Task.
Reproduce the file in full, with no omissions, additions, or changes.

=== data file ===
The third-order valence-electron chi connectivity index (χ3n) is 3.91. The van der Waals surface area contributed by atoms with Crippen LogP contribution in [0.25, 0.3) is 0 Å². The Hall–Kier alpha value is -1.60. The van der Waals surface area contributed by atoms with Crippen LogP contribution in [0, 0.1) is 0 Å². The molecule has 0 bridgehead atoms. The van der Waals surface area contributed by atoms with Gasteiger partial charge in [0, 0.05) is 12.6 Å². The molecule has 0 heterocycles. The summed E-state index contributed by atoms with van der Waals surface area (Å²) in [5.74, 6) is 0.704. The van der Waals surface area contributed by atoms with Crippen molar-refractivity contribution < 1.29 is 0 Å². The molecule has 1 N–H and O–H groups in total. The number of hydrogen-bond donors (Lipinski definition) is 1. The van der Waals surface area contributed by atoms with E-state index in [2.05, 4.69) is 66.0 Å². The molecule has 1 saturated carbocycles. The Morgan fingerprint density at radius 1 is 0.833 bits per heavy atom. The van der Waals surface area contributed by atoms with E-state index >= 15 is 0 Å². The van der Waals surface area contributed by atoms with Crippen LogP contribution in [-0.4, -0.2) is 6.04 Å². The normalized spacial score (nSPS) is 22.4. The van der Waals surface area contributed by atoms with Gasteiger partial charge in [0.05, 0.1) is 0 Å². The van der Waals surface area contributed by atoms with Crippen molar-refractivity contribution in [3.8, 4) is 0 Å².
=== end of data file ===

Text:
The third-order valence-electron chi connectivity index (χ3n) is 3.91. The van der Waals surface area contributed by atoms with Crippen LogP contribution in [0.25, 0.3) is 0 Å². The Hall–Kier alpha value is -1.60. The van der Waals surface area contributed by atoms with Crippen LogP contribution in [0, 0.1) is 0 Å². The molecule has 0 bridgehead atoms. The van der Waals surface area contributed by atoms with Gasteiger partial charge in [0, 0.05) is 12.6 Å². The molecule has 0 heterocycles. The summed E-state index contributed by atoms with van der Waals surface area (Å²) in [5.74, 6) is 0.704. The van der Waals surface area contributed by atoms with Crippen molar-refractivity contribution < 1.29 is 0 Å². The molecule has 1 N–H and O–H groups in total. The number of hydrogen-bond donors (Lipinski definition) is 1. The van der Waals surface area contributed by atoms with E-state index in [2.05, 4.69) is 66.0 Å². The molecule has 1 saturated carbocycles. The Morgan fingerprint density at radius 1 is 0.833 bits per heavy atom. The van der Waals surface area contributed by atoms with E-state index >= 15 is 0 Å². The van der Waals surface area contributed by atoms with Crippen LogP contribution in [-0.4, -0.2) is 6.04 Å². The normalized spacial score (nSPS) is 22.4. The van der Waals surface area contributed by atoms with Gasteiger partial charge in [0.05, 0.1) is 0 Å². The van der Waals surface area contributed by atoms with Crippen molar-refractivity contribution in [3.8, 4) is 0 Å².